Step 2: The Design

I used the following materials to make the parts you see above:

Base and mounting plates: 1/4" Black Acrylic (sandwiched to make 1/2" for some parts)

Corona Shields: 1/8" clear acrylic

Inductor and collector plates: Aluminum Sheet

Rods: 1/4" aluminum rod, cut and beveled.

Collector brushes: Conductive tape made by Laird

I started with a sketch on paper and then created an Illustrator file for laser cutting. Before I designed my acrylic parts to be cut, I ordered my shafts and bearings from McMaster-Carr. In this case I wanted a press fit for the bearings, which can take some experimentation and getting to know your laser cutter.

I based my design off of a combination of machines I had seen, prototypes I made and suggested designs from the book I mentioned in the introduction. You can have fun with the aesthetics but I recommend prototyping and testing before settling on your design for the moving parts.

Step 3: Fabrication

Inductor/collector plates: I cut the parts from sheet on a table saw with a blade specifically for aluminum, rounded the corners on a belt sander, drilled the mounting holes, gave them a finish with an oscillating sander and then bent them in a finger bender.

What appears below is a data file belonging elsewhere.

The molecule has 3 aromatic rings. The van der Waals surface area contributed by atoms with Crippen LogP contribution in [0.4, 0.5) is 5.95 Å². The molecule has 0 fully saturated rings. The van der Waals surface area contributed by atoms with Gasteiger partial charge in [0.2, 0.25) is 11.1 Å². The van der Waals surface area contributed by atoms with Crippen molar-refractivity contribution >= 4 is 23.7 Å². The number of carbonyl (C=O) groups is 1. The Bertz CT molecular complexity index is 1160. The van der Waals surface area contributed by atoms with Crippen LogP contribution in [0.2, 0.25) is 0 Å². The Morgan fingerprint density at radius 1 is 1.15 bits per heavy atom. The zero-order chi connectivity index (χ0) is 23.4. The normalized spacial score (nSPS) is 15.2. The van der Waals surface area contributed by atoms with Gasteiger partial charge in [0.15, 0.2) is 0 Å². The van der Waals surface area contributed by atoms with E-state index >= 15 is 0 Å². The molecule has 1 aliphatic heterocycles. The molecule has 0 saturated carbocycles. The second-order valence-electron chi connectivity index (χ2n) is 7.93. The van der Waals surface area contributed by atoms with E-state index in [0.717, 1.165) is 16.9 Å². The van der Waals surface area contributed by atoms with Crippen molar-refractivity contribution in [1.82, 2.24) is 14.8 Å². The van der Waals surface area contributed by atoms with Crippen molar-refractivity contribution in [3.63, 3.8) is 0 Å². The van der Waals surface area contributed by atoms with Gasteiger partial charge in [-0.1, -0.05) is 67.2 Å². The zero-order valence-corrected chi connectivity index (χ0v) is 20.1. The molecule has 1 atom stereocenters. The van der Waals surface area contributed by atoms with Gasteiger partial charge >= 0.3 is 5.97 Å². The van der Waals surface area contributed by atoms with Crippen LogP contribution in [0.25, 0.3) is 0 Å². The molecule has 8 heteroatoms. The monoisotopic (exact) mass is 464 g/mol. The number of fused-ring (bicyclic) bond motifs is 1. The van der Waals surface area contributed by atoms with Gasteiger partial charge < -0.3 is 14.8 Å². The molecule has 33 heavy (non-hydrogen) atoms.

Next I sandwiched the acrylic parts with double stick tape and rounded the edges with a router. I then used a plastic polisher to bring them to a polish. Note: It's important to leave the paper on during these processes to protect the surface. I drilled and taped the holes for attaching the inductor plates and rear brushes in the next step. Note: You must use nylon or other plastic machine screws for this to keep charges from passing to the other side of the acrylic.

The rotating wheels are made from two pieces of acrylic. This was a last minute change since the 1/4" sheet was not thick enough to hold the rods in place and they didn't want to stay parallel. The rods should be perpendicular to the surface of the acrylic wheel.

A note about plastic polish: Most plastic polishes and plastic cleaners contain anti-static agents. I'm not sure what these are but they will make your machine not work at all. Be sure to clean your parts with either simple green, vinegar or a damp rag, nothing else. In dire circumstances you can use denatured alcohol but this and other solvents can sometimes cause crazing in acrylic. I used plastic polish in the vicinity of the first machine I assembled. Apparently the polishing wheel spread some dust from the polish around the work area and it took me 3 days to figure out what was wrong with my generator!

Step 4: Assembly

Once all the parts were ready I did a quick assembly test before getting into gluing.